The Allegory of Air (Juno and Aeolus)
Old Master Paintings
|Medium, technique||tempera, gold on wood|
23.6 × 39 × 2.5 cm
|Collection||Old Master Paintings|
|On view||This artwork can be displayed at the permanent exhibition|
“You have written well of me, Thomas” said the vision of Christ, according to the legend, to Saint Thomas of Aquinas, when he prayed for a sign of whether what he had written was true. The last great painter of the lyrical Sienese Gothic school, Sassetta’s brush brings to life with a kind of “magic realism” the enchanting world where the believer engages in intimate discourse with the divine sphere day by day. The saint now pleads for inspiration in front of a household altar, and his prayer is answered: Christ embodies in golden light and sends to him the dove of the Holy Spirit. The miracle takes place in the interior of a monastery, brought to life with many familiar details. The codices left open on the desks remind us the friars who used to fill the library with life. In the background a view opens onto a garden and within it a fountain, the centre of everyday life in the monastery.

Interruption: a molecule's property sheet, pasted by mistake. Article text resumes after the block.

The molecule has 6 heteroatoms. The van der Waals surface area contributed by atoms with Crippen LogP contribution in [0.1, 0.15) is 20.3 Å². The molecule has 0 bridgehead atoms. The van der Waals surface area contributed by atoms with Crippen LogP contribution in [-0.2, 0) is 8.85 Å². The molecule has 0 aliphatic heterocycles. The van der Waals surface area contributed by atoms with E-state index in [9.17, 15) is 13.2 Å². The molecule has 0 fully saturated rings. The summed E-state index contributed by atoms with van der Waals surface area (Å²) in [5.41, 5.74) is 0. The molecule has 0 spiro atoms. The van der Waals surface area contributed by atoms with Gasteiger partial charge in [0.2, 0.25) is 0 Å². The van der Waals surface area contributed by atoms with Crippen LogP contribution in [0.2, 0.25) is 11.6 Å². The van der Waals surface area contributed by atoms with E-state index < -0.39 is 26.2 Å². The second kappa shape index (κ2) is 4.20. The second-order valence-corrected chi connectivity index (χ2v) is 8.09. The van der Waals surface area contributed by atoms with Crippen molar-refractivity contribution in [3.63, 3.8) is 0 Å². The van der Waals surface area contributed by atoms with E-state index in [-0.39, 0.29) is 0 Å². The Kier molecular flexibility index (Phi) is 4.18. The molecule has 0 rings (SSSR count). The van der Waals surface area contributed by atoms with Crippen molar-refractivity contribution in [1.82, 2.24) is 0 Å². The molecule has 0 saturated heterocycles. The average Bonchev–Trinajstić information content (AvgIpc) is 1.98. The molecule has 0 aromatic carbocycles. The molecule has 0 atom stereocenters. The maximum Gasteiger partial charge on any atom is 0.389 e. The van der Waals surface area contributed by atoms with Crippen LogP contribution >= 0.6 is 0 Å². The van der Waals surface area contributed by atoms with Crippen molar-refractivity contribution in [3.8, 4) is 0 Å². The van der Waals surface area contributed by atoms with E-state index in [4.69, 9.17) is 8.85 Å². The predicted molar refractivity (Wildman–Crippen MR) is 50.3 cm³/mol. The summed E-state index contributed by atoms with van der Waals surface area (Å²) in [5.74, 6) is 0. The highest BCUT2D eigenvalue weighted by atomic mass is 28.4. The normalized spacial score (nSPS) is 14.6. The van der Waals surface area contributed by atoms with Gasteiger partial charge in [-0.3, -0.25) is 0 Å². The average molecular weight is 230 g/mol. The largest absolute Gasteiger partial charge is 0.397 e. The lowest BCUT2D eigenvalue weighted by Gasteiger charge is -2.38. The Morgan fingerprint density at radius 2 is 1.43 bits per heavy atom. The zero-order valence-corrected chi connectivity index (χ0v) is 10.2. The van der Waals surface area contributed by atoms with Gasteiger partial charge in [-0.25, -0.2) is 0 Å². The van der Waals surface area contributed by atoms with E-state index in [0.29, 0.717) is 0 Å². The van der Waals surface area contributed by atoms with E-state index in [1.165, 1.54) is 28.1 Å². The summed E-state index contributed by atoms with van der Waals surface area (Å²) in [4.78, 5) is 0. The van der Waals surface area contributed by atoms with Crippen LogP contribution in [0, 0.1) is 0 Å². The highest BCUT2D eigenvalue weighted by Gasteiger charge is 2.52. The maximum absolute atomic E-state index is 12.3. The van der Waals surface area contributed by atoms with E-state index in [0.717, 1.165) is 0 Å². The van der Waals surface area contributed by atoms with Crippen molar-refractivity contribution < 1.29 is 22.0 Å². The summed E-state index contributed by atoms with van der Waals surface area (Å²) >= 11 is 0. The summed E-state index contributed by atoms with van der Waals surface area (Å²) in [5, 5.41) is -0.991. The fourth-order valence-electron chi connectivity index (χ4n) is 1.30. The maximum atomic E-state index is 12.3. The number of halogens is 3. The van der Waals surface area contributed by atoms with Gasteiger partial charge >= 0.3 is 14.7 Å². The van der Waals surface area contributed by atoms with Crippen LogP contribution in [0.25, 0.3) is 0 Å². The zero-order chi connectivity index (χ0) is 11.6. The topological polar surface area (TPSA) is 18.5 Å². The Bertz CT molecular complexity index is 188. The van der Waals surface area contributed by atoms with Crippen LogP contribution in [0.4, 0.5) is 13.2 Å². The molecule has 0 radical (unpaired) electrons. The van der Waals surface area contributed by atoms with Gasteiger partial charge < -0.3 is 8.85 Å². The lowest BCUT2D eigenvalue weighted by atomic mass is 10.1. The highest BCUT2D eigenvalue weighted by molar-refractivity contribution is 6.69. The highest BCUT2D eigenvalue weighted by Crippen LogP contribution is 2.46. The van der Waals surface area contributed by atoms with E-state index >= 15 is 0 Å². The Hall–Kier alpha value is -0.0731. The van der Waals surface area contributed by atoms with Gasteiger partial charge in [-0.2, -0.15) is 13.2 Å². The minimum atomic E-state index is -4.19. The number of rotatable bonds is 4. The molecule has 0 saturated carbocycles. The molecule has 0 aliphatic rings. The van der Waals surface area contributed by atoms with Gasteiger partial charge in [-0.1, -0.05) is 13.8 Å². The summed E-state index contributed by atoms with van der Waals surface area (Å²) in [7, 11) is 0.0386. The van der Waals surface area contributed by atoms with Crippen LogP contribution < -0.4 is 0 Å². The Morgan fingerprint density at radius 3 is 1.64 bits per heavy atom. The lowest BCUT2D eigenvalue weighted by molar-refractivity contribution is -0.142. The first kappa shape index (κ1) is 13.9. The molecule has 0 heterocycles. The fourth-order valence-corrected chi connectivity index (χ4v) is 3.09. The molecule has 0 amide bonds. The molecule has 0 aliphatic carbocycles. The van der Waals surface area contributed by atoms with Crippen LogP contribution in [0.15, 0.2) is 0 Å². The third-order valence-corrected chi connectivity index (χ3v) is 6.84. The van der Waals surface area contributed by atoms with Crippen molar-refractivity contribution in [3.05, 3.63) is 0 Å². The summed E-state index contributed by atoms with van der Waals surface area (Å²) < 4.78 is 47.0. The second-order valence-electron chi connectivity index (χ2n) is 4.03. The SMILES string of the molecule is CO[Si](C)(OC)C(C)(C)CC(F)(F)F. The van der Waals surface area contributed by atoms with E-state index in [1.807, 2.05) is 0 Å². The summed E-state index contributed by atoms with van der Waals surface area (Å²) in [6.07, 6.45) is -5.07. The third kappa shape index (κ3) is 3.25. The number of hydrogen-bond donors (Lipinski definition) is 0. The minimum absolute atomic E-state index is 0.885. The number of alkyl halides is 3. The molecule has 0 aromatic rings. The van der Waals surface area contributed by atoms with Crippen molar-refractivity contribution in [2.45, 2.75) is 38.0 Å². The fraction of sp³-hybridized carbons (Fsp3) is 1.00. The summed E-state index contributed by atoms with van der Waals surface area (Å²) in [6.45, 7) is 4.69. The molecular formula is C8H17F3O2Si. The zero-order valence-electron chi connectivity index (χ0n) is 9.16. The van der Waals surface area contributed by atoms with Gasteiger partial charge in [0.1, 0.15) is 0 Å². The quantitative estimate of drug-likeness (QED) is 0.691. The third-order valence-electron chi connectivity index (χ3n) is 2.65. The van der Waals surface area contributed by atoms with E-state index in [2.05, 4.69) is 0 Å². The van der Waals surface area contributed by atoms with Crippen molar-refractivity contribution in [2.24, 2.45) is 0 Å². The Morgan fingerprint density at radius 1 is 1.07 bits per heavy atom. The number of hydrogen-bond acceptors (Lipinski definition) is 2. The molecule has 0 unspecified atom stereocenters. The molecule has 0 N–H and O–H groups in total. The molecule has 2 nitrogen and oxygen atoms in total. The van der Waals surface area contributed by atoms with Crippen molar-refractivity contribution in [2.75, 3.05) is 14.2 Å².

This tiny masterpiece comes from a polyptych’s predella, the horizontal base supporting the larger pictures. The altarpiece was commissioned by the Sienese guild of wool merchants, and was kept locked in a cupboard in the guild’s headquarters. Each year however on the feast of Corpus Christi it was erected in front of the building, and an open-air mass was celebrated before it to the participants in the procession. The tradition lasted until the sixteenth century, when the altarpiece was moved into a church. Finally it met the fate of so many medieval polyptychs: it was sawn into pieces and sold to art collectors.